Angry: Tyler Skaggs

A man died today. A human being. Yes he was somewhat famous and he played baseball but a human died today. Tyler Skaggs lost his life today. We don’t know why, but it doesn’t matter if he is the next Chris Benoit or the next Thurman Munson; people are affected by his death.

For those that watch my videos, you know that my desk is basically all cards. I did a lot of cleaning today and found his autographed card on my desk. I actually had it on there to sell when he made an all star team or signed a huge contract. Now, the only way that I am giving it up is if it goes in the hands of an Angels collector. It is a shame that I finally searched him online today and saw that he is someone I should have collected before as there is a really good chance that we were born in the same hospital.

Card collecting can be a nasty hobby. Today shows the dark side. Tyler Skaggs was a dollar bin autograph. Now he is a commodity. The amount of listings for his cards today on eBay have doubled. It is embarrassing. Notably, Probstein has listed 3 of them since the announcement. Let’s see Rick blame his consigners for that one. If you live under a rock, there a ton of evidence that Probstein is bad for the hobby that you can find on other sites. I am not going to take credit for any of the work that has been done there.

I don’t care about the people who had his autograph for sale and finally sold it today. I feel that it is embarrassing for someone to list a card with RIP in it 30 minutes after the announcement of his death. Wait a week. The price is now inflated and twice what you would have got for it before.

I am not saying there is a good time to sell it. I saw a Facebook group today ban all sales on his cards for a week. I think that is fair. Truthfully, I don’t know what is fair. I just know that listing his card because of his death at an inflated price is wrong.

We see this all the time with Hall of Famers. There is a huge segment of the collecting population who collects players and waits for them to die, so they can sell for a profit.

Let’s not miss the point. A bigger question is whether it is right to sell cards immediately when someone dies. In the world that I live in, any time one needs to ask themselves a question, they probably already know the answer to it. I have been asked a lot today if selling his cards is right, well if you are asking, then you know the answer. American society has moved away from business and ethics going hand in hand. This needs to be corrected and will be corrected as 99% of American society is good. You are good.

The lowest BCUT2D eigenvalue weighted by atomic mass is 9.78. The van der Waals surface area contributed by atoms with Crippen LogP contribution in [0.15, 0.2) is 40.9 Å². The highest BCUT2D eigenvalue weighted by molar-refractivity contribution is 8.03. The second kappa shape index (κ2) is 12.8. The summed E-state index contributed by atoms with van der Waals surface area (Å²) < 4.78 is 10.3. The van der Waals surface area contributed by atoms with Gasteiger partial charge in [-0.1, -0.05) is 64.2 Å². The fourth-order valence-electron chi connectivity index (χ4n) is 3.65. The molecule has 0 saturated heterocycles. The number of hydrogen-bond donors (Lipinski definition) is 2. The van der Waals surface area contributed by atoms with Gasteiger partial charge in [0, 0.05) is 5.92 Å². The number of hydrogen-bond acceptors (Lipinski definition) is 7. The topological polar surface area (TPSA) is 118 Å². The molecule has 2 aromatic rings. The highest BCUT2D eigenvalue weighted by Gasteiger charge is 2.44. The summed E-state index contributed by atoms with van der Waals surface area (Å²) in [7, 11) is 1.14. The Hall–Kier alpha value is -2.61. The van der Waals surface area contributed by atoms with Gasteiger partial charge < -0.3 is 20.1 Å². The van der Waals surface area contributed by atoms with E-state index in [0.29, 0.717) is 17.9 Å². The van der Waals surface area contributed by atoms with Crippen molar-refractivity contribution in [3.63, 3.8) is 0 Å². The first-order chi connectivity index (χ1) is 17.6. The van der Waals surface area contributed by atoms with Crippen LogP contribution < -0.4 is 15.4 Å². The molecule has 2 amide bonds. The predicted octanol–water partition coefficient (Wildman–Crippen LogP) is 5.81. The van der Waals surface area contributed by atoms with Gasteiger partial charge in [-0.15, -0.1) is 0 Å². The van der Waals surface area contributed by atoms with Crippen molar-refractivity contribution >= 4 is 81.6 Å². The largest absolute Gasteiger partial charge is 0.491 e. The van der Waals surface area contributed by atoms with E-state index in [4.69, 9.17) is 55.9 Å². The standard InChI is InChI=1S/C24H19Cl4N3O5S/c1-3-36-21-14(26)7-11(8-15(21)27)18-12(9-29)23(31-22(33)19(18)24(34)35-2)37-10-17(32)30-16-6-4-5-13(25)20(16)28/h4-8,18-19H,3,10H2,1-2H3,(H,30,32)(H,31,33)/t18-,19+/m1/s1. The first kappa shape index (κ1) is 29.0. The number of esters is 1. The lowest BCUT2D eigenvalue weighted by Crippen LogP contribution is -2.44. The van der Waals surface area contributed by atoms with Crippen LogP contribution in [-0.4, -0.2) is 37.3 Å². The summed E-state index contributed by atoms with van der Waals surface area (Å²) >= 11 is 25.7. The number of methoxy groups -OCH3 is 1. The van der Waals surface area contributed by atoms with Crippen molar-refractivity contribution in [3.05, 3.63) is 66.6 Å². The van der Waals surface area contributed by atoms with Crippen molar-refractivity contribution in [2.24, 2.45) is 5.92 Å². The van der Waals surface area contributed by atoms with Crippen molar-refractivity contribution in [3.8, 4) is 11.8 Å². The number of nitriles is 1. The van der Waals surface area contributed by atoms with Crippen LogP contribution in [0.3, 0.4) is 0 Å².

2 thoughts on “Angry: Tyler Skaggs

  1. You know, if nobody bought them, the listings would do know good.

    At a time where our country is literally torturing babies, I can’t get too upset about someone trying to make a few bucks. But I’m going to a show today and I wonder whether I’ll see any of his stuff—I’m sure I wouldn’t have before his death other than in a dime bin.

  2. This discussion occurs any time a ballplayer dies, even if it’s not so sudden or shocking as this event was. I’m not wild about it either, but it is a function of our open capitalistic society. It’s well known that the vultures selling his stuff now will do better than if they sit on it for a month or a year. That’s not going to change any. I have two signed cards of his and neither of them are going up for sale, but then again, I don’t need the money ether. I might think differently if I did. I do hope your last statement is true and we move away from where we are as a society, but I’m going to have to see it to believe at this point. Cheers!

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